New Grand Forks Public Health Director Tess Moeller looks forward to ongoing efforts within department

Several of those efforts entail strategic planning following the 2022 Community Health Assessment.

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Tess Moeller, pictured here in April 2023, is the new public health director in Grand Forks.
Eric Hylden/Grand Forks Herald<br/>

GRAND FORKS – After being in the position for about a month, Grand Forks Public Health Director Tess Moeller is looking forward to a number of efforts underway in the department.

Among them is strategic planning following the 2022 Community Health Assessment , the latest in a series of assessments conducted every three years since 2013. A Community Health Improvement Project — referred to as a CHIP — is being finalized and main themes in the action plan are access to care, obesity, substance use disorder, mental health, workforce development and child care.

For Moeller, creating action items is important as she continues to learn more about the department.

“I love strategic planning and making that come to life. You can talk about strategy all day long, but it's really the action items related to that strategy,” Moeller said. “I think a lot of my phase right now is (what) I’ll call discovery. I’m asking 'why' a lot. … It just helps me have a baseline knowledge of the current work”

Moeller, originally from Moorhead, Minnesota, worked for Avera Health, a regional health system based in Sioux Falls, South Dakota, before becoming director of Grand Forks Public Health. Moeller, who has a background in nursing, worked in South Dakota for the last 15 years.


Moeller took some time to regroup and focus on her personal life after the pandemic and now looks forward to being closer to family in this position.

"(I'm) just looking for that next step in (my) career to put some roots down instead of the busyness of moving every couple years," she said.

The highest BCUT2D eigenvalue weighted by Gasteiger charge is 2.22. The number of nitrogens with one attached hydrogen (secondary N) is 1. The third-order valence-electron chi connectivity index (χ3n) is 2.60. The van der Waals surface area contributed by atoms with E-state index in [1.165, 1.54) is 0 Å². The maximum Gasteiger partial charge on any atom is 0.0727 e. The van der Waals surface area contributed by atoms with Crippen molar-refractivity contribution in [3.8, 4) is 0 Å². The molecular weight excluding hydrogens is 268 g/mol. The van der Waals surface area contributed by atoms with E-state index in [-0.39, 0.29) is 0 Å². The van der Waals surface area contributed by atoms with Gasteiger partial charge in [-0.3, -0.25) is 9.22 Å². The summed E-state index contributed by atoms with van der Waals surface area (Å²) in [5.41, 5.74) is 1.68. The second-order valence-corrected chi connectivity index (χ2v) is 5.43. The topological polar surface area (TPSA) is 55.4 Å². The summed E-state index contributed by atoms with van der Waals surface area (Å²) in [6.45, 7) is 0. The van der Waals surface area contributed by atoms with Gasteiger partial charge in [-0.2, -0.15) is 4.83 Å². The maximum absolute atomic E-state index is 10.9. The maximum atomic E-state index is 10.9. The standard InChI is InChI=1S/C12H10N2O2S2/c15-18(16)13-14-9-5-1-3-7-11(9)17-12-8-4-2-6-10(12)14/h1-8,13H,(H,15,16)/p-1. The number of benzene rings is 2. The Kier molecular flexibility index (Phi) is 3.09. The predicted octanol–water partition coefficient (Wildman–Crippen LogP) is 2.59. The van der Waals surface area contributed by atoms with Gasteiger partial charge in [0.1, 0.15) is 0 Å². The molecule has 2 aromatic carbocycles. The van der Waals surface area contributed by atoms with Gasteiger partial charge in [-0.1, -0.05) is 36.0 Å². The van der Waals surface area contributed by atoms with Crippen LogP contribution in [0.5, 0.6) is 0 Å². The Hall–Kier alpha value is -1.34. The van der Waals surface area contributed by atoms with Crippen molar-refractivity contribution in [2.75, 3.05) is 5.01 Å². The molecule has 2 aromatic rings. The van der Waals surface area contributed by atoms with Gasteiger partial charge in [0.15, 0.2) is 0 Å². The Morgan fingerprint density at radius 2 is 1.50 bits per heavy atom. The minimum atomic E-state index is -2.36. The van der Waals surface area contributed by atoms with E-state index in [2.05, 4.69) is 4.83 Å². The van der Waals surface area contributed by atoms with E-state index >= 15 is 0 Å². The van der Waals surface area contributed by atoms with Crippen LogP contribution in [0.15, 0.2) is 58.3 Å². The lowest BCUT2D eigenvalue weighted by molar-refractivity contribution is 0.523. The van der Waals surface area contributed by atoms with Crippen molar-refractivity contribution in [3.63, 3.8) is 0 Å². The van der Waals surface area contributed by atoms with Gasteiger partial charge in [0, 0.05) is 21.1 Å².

Former GFPH Director Debbie Swanson retired at the end of January.

Other ongoing work in the department is focused on assessing the services provided by GFPH, securing funding for the various programs offered and following bills related to public health that have made their way through the Legislature. An additional area of focus will be to strengthen the department’s data reporting to showcase how GFPH uses money received from grants and community partners.

Moeller said another goal is to maintain and build upon community partnerships already in place through the previous efforts of the department and Swanson.

“My intent is to maintain those current community relationships that Debbie had worked very hard to establish and maintain,” she said. “I’m just looking to kind of level those up and refocus on community priorities.”

To maintain those partnerships, Moeller said it's important to ensure community partners have a seat at the proverbial table and that all populations are being reached.

Making sure everyone is heard has been a passion for Moeller. Through her previous work, Moeller was mentored by two orders of Catholic sisters, the Benedictine and Presentation Sisters, who are sponsored through Avera Health and who advocate for social justice issues.


“I was fortunate enough to be mentored by some of them and grew close relationships with them,” she said. “I learned more about the social justice issues that they're passionate about and it kind of lit a fire within me that I was able to make a larger impact in a public health setting versus a traditional delivery care system. ..."

Coming out of the pandemic, Moeller said the focus at GFPH must be on priorities that had to be placed on the back-burner. It's important to renew the focus with the department’s team and to ensure the department is in step with the community, she said.

In addition to the ongoing efforts in the department, Moeller looks forward to continuing to forge relationships with the city and county, along with the idea of someday being able to mentor others.

“I’m definitely open to mentorship. I have the philosophy of more of a co-mentorship so they’re teaching me as much as I would be teaching them,” she said. “That is something I’m truly passionate about. I've had some great mentors along the way. And obviously you can't repay that, but you can pay it forward and that is my way of doing that. So I think mentorship is huge.”

Moeller said she enjoys the variety the job brings.

“I love that no day is the same,” she said. “I love that we can be attending to our clients at the Social Detox Center as well as going out to mosquito control and planning for the next season."

Meghan Arbegast grew up in Security-Widefield, Colorado. She earned a Bachelor of Science in Journalism from North Dakota State University in Fargo, in 2021.

Arbegast wrote for The Spectrum, NDSU's student newspaper, for three years and was Head News Editor for two years. She was an intern with University Relations her last two semesters of college.

Arbegast covers news pertaining to the city of Grand Forks/East Grand Forks including city hall coverage.

Readers can reach Arbegast at 701-780-1267 or

Pronouns: She/Her
Languages: English
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